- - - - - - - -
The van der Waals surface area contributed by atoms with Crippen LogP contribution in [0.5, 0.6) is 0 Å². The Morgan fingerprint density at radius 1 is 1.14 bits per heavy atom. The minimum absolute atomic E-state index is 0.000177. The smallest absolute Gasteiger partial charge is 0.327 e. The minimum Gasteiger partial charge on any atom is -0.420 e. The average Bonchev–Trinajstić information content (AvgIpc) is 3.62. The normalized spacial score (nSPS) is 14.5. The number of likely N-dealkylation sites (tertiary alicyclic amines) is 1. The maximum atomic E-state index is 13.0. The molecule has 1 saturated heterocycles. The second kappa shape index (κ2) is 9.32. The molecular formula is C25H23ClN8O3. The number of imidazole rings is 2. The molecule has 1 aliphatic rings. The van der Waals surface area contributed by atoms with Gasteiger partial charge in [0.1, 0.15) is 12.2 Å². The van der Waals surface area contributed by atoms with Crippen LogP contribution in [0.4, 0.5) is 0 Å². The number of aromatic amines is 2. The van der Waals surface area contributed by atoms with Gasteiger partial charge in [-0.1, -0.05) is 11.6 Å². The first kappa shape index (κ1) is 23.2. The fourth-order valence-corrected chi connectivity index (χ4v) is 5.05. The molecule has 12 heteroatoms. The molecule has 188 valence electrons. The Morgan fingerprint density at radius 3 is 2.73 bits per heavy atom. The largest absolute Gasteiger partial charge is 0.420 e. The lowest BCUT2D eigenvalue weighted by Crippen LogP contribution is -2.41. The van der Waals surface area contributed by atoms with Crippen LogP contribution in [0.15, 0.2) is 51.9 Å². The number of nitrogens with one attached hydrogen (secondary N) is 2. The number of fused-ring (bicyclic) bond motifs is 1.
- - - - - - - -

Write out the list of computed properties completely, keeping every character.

The van der Waals surface area contributed by atoms with Crippen LogP contribution in [0.5, 0.6) is 0 Å². The Morgan fingerprint density at radius 1 is 1.14 bits per heavy atom. The minimum absolute atomic E-state index is 0.000177. The smallest absolute Gasteiger partial charge is 0.327 e. The minimum Gasteiger partial charge on any atom is -0.420 e. The average Bonchev–Trinajstić information content (AvgIpc) is 3.62. The normalized spacial score (nSPS) is 14.5. The number of likely N-dealkylation sites (tertiary alicyclic amines) is 1. The maximum atomic E-state index is 13.0. The molecule has 1 saturated heterocycles. The second kappa shape index (κ2) is 9.32. The molecular formula is C25H23ClN8O3. The number of imidazole rings is 2. The molecule has 1 aliphatic rings. The van der Waals surface area contributed by atoms with Gasteiger partial charge in [0.1, 0.15) is 12.2 Å². The van der Waals surface area contributed by atoms with Crippen LogP contribution in [0.4, 0.5) is 0 Å². The number of aromatic amines is 2. The van der Waals surface area contributed by atoms with Gasteiger partial charge in [-0.1, -0.05) is 11.6 Å². The first kappa shape index (κ1) is 23.2. The fourth-order valence-corrected chi connectivity index (χ4v) is 5.05. The molecule has 12 heteroatoms. The molecule has 188 valence electrons. The Morgan fingerprint density at radius 3 is 2.73 bits per heavy atom. The largest absolute Gasteiger partial charge is 0.420 e. The lowest BCUT2D eigenvalue weighted by Crippen LogP contribution is -2.41. The van der Waals surface area contributed by atoms with Crippen LogP contribution in [0.15, 0.2) is 51.9 Å². The number of nitrogens with one attached hydrogen (secondary N) is 2. The number of fused-ring (bicyclic) bond motifs is 1.